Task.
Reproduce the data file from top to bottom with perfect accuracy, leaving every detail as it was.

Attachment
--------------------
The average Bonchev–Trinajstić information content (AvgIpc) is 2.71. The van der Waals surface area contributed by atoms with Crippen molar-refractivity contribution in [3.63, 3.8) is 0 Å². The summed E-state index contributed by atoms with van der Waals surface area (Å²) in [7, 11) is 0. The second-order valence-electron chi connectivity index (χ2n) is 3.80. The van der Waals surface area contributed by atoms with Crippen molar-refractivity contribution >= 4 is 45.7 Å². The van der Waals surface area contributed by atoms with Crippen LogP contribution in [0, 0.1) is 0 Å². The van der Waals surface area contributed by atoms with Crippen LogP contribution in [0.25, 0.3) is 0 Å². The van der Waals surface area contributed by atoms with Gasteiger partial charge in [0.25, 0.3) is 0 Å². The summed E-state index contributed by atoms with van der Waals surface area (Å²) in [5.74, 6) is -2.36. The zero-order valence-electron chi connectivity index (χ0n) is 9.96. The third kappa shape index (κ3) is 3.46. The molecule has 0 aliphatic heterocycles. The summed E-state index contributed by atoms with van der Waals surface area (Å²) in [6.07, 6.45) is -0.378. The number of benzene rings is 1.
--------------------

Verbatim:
The average Bonchev–Trinajstić information content (AvgIpc) is 2.71. The van der Waals surface area contributed by atoms with Crippen molar-refractivity contribution in [3.63, 3.8) is 0 Å². The summed E-state index contributed by atoms with van der Waals surface area (Å²) in [7, 11) is 0. The second-order valence-electron chi connectivity index (χ2n) is 3.80. The van der Waals surface area contributed by atoms with Crippen molar-refractivity contribution >= 4 is 45.7 Å². The van der Waals surface area contributed by atoms with Crippen LogP contribution in [0, 0.1) is 0 Å². The van der Waals surface area contributed by atoms with Crippen LogP contribution in [0.25, 0.3) is 0 Å². The van der Waals surface area contributed by atoms with Gasteiger partial charge in [0.25, 0.3) is 0 Å². The summed E-state index contributed by atoms with van der Waals surface area (Å²) in [5.74, 6) is -2.36. The zero-order valence-electron chi connectivity index (χ0n) is 9.96. The third kappa shape index (κ3) is 3.46. The molecule has 0 aliphatic heterocycles. The summed E-state index contributed by atoms with van der Waals surface area (Å²) in [6.07, 6.45) is -0.378. The number of benzene rings is 1.